HONORS FOR BONO
The Recording Academy announced Monday that U2 frontman Bono will be honored as its 2003 MusiCares Person of the Year, in recognition of his work as a Grammy-winning musician and as a humanitarian.
MusiCares is the Recording Academy's major charity effort on behalf of musicians.
"Bono is a living symbol of what the MusiCares Foundation and the Recording Academy stand for," said academy chairman Garth Fundis. "His musical accomplishments are matched only by his endeavors to affect positive change on the human condition worldwide."
Since their first release in 1980, U2 have sold more than 100 million albums worldwide and won 14 Grammys -- including seven over the past two years for their most recent release, "All That You Can't Leave Behind."
Bono has been a high-profile supporter of the International Jubilee 2000 Drop the Debt Campaign, intended to persuade debtors to forgive unpaid debts of the world's poorest countries. He has also used his fame to bring media attention to other issues, including poverty and AIDS in Africa.
Bono will pick up the Recording Academy prize at a dinner, concert and silent auction in New York on Feb. 21, 2003. The 45th Annual Grammy Awards are scheduled for Feb. 23 at Madison Square Garden.
American moviegoers had a healthy appetite for another helping of Hannibal Lechter over the weekend, spending an estimated $37.5 million to see the opening of "Red Dragon" -- the fourth feature about novelist Thomas Harris' grisly monster-hero.
"Sweet Home Alabama" finished second in its second weekend in release with $21.6 million, and appears to be on track to give Reese Witherspoon the biggest hit of her career so far. The new Jackie Chan action-comedy "The Tuxedo" took in $10.1 million in its second weekend, good for third place.
"My Big Fat Greek Wedding" finished fourth with $8.5 million in its 25th weekend, and ran its overall total to $148 million -- making it the highest-grossing independent film ever. The record previously belonged to "The Blair Witch Project" with $140.5 million.
The story of a young Greek-American woman who learns a new appreciation for her heritage has out-performed such big-budget Hollywood releases as "Minority Report," "Road to Perdition" and "XXX."
"Barbershop" took another $6.8 million off the top, finishing at No. 5 and running its four-weekend gross to $60.2 million. The new Bible-based animated feature, "Jonah: A VeggieTales Movie," took in $6.5 million in just 940 theaters to finish sixth.
After a lull over the final stages of the summer movie season, the U.S. box office has shown signs of new vitality over the past two weeks. This weekend's overall grosses of $111 million represented an increase of 20 percent over the same weekend of 2001.
Year to date, the box office has taken in $6.84 billion, and is running 13 percent of last year's pace.
'ER' TURNOVER JUST ABOUT COMPLETE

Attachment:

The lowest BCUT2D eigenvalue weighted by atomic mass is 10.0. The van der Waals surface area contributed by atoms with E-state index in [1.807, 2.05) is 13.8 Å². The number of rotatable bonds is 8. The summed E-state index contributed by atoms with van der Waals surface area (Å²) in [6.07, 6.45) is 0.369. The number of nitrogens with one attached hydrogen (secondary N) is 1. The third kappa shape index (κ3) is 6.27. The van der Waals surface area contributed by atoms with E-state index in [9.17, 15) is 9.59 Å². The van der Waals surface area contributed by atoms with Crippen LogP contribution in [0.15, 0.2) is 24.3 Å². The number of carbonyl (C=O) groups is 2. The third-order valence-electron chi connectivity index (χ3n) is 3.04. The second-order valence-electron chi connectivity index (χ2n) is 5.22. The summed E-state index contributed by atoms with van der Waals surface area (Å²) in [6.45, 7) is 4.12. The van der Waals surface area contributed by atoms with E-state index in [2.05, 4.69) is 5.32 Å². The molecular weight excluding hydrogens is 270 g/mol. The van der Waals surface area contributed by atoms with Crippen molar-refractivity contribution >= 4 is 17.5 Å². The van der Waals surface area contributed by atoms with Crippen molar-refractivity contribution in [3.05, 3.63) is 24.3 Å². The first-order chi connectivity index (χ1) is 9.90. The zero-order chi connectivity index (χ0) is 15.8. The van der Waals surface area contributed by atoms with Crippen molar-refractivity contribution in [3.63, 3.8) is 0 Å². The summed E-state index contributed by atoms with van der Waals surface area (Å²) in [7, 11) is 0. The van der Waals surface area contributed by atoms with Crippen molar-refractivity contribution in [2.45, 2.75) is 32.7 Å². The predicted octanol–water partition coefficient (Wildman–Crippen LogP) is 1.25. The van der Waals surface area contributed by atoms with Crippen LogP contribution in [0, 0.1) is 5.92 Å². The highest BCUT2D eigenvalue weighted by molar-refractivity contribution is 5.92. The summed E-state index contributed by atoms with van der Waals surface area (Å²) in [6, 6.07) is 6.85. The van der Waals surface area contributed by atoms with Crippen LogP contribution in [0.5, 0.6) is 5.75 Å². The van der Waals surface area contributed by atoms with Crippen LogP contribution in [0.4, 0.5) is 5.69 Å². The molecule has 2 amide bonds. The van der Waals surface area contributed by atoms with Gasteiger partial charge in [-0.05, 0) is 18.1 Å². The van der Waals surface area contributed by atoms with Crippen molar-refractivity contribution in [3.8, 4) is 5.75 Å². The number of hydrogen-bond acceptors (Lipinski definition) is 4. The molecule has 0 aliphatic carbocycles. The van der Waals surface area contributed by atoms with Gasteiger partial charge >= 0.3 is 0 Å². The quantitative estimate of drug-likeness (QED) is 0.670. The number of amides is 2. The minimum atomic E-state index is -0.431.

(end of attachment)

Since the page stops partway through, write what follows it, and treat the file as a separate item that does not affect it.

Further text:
Noah Wyle sounds like he's about ready to leave the cast of "ER," which would make him the last of the show's original cast members to leave the show.
Wyle told TV Guide he feels the call to move on, after so many years in the same role on the same project.
"I think most actors are born with a drop of gypsy blood," said Wyle, "in that they like to be jacks-of-all-trades but masters of none. And I've been sort of a master of this one trade for a very long time. So the need to do something different is definitely growing within me."
Wyle also noted that "there have been a lot juicier roles on the show" than his character -- Dr. John Carter -- even though the character has survived such personal crises as a stabbing and a drug problem. He said Carter was a "utility player that you can plug into anybody else's storyline."
Fans of the actor may be relieved to know that he intends to stay with the show through the 2003-04 season.
'EVERWOOD' SCORES A HIT
The WB has ordered nine more episodes of the new drama series "Everwood," and plans to give it a full season in its freshman year.
"Everwood" -- starring Treat Williams as a widowed brain surgeon from New York who moves his two children to the small town of Everwood, Colo. -- is one of a handful of dramas that have turned in strong performances on The WB's primetime schedule. "Smallville," now in its second season, and "7th Heaven," now entering its seventh season on the air, led The WB to premiere week ratings well above the numbers posted during the same week in 2001.
GEOFFREY RUSH WILL TAKE ON SELLERS
Oscar-winning actor Geoffrey Rush ("Shine," "Shakespeare in Love") will star as the late comic genius Peter Sellers in the upcoming HBO movie "The Life and Death of Peter Sellers."
The screenplay is based on the book of the same name by Roger Lewis, who observed that "the intensity and excitement of his imagination" not only made Sellers "an artist on the grand scale," it also made him mad.
Sellers -- who died of a heart attack at 54 in 1980 -- was best known for the "Pink Panther" movies in which he played the clueless police inspector Jacques Clouseau. He also memorably played three characters -- Captain Lionel Mandrake, President Merkin Muffley and Dr. Strangelove -- in Stanley Kubrick's 1964 satire "Dr. Strangelove or: How I Learned to Stop Worrying and Love the Bomb."
Ed O'Neill ("Big Apple," "Married ... with Children") has joined the cast of the upcoming TV remake of "Dragnet," playing the role that made Jack Webb a Hollywood icon -- Joe Friday.
O'Neill replaces Danny Huston, who left the show last week. Ethan Embry ("Sweet Home Alabama," "Disturbing Behavior") plays Friday's partner, Frank Smith.
The new series is scheduled to premiere on ABC in January.